The Match

JR comes out first, which marks this match as a big deal since JR had largely been out of doing commentary for awhile.

Shawn Michaels is out first and the crowd is excited to see the Heartbreak Kid back in the WWE. There is a lot of speculation on whether or not HBK is going to be impartial.

Triple H is out next and instead of Conan the Barbarian, he seems to be invoking He-Man, with his own version of Castle Greyskull, just not the BattleCat, or the sword. I guess Undertaker is going to be the Skeletor of this match.

The Deadman Cometh. Taker’s entrance is not nearly as cool as Triple H’s but WWE’s Skeletor doesn’t need a whole lot to get your attention. Plus, the robe is cool. The haircut, not so much.

Here comes Hell. You know something is cool when it gets its own entrance music, which the Cell does, or someone wanted to cover the silence.

This match almost picks up from they stopped at the previous WrestleMania. Hell in a Cell is always a brutal match, add in two men who have made careers out of destroying people in this environment and you have a NASTY match, even by Hell in a Cell standards.

The third man in this mayhem, HBK, told a wonderful story of being torn between his duty as a referee, his friendship with Triple H, and his respect for the Undertaker. It really seemed like HBK was going to help Triple H do the impossible, but HBK stuck to his morals, even though it seemed to cause him a lot of distress, and after the Undertaker locked Hell’s Gate on him.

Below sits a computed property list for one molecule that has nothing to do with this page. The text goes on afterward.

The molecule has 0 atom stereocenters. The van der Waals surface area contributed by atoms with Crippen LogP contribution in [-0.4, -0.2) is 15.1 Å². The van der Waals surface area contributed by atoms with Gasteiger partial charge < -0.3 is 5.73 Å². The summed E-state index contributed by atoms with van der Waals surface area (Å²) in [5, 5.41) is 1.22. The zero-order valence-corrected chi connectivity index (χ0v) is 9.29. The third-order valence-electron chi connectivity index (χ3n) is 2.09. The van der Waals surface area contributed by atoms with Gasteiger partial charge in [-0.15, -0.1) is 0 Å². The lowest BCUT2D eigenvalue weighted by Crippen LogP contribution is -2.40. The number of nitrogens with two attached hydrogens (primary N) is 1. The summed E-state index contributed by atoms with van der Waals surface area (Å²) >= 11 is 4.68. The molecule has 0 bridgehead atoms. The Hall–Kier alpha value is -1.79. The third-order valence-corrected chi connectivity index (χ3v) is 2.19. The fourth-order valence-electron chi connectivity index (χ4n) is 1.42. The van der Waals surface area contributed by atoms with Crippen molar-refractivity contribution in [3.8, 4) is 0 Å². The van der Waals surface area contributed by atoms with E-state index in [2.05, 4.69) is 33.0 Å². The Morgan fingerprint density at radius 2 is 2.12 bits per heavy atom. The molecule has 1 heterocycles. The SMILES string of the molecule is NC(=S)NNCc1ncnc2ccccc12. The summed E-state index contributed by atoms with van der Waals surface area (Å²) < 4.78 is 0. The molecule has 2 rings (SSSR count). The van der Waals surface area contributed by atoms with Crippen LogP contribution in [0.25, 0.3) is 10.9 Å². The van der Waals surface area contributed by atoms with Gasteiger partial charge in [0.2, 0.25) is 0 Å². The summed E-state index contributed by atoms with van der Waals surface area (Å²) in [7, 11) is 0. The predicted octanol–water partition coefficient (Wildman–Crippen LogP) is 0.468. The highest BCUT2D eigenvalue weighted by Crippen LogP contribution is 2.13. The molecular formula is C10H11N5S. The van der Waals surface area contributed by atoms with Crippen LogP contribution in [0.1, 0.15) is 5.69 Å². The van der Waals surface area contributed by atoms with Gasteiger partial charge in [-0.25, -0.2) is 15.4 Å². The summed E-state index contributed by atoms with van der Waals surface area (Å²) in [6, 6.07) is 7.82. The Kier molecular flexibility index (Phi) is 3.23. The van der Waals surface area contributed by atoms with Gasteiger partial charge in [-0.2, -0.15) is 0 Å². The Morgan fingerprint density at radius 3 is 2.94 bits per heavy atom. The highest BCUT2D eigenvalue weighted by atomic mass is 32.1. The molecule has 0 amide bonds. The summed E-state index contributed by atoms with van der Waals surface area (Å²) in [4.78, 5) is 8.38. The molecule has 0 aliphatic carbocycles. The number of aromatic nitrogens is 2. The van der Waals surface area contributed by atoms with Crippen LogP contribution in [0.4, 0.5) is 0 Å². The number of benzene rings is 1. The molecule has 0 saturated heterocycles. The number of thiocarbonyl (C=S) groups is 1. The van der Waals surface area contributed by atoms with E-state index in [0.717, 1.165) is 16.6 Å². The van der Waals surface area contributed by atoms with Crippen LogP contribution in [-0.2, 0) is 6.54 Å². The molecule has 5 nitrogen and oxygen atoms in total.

In the end, the Game, even with Michaels, was no match for the Undertaker, and he knew it. With a defiant DX crotch chop, the Game was put away with a Tombstone Piledriver and the Streak became 20-0.

Winner: Undertaker by pinfall. Afterwards, HBK and Undertaker help Triple H up the ramp and all three men gaze out at the WWE Universe. At that point, it was the last time we were going to see all three men, the last of the outlaws, three of the remaining remnants of the Attitude Era, together in the ring. Now, that has changed since 2012, but it was still a powerful moment.

Comment: One of the best WrestleMania matches I’ve ever watched. Truly end of an era.